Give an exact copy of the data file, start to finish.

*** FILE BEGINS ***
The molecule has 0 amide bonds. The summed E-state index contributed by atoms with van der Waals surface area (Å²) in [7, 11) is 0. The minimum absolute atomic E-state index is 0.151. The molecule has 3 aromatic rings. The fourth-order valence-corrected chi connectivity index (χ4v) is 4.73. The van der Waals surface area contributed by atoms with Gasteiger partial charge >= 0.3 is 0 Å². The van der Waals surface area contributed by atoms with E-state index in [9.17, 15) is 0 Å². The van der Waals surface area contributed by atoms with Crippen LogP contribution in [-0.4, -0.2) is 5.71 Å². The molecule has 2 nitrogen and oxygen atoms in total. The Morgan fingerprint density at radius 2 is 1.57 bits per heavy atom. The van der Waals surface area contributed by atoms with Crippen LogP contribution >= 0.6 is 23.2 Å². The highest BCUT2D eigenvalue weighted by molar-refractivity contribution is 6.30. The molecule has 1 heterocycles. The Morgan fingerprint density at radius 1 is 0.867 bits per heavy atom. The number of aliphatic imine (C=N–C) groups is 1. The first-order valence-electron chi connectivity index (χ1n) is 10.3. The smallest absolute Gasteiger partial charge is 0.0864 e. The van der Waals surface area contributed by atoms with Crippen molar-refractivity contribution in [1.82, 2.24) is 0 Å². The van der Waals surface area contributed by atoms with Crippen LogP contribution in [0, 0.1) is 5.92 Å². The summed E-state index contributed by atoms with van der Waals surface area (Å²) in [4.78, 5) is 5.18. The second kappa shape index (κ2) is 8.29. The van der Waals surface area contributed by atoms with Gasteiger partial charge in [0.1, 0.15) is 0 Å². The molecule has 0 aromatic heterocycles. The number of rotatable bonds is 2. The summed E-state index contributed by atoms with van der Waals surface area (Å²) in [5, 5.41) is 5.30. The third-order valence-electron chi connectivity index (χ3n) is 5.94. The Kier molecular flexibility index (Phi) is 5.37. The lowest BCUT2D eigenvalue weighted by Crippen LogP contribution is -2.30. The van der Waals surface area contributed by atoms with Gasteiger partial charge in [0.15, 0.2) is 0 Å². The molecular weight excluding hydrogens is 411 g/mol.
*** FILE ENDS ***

The molecule has 0 amide bonds. The summed E-state index contributed by atoms with van der Waals surface area (Å²) in [7, 11) is 0. The minimum absolute atomic E-state index is 0.151. The molecule has 3 aromatic rings. The fourth-order valence-corrected chi connectivity index (χ4v) is 4.73. The van der Waals surface area contributed by atoms with Gasteiger partial charge >= 0.3 is 0 Å². The van der Waals surface area contributed by atoms with E-state index in [9.17, 15) is 0 Å². The van der Waals surface area contributed by atoms with Crippen LogP contribution in [-0.4, -0.2) is 5.71 Å². The molecule has 2 nitrogen and oxygen atoms in total. The Morgan fingerprint density at radius 2 is 1.57 bits per heavy atom. The van der Waals surface area contributed by atoms with Crippen LogP contribution >= 0.6 is 23.2 Å². The highest BCUT2D eigenvalue weighted by molar-refractivity contribution is 6.30. The molecule has 1 heterocycles. The Morgan fingerprint density at radius 1 is 0.867 bits per heavy atom. The number of aliphatic imine (C=N–C) groups is 1. The first-order valence-electron chi connectivity index (χ1n) is 10.3. The smallest absolute Gasteiger partial charge is 0.0864 e. The van der Waals surface area contributed by atoms with Crippen molar-refractivity contribution in [1.82, 2.24) is 0 Å². The van der Waals surface area contributed by atoms with Crippen LogP contribution in [0, 0.1) is 5.92 Å². The summed E-state index contributed by atoms with van der Waals surface area (Å²) in [4.78, 5) is 5.18. The second kappa shape index (κ2) is 8.29. The van der Waals surface area contributed by atoms with Gasteiger partial charge in [0.1, 0.15) is 0 Å². The molecule has 0 aromatic heterocycles. The number of rotatable bonds is 2. The summed E-state index contributed by atoms with van der Waals surface area (Å²) in [5, 5.41) is 5.30. The third-order valence-electron chi connectivity index (χ3n) is 5.94. The Kier molecular flexibility index (Phi) is 5.37. The lowest BCUT2D eigenvalue weighted by Crippen LogP contribution is -2.30. The van der Waals surface area contributed by atoms with Gasteiger partial charge in [0.15, 0.2) is 0 Å². The molecular weight excluding hydrogens is 411 g/mol.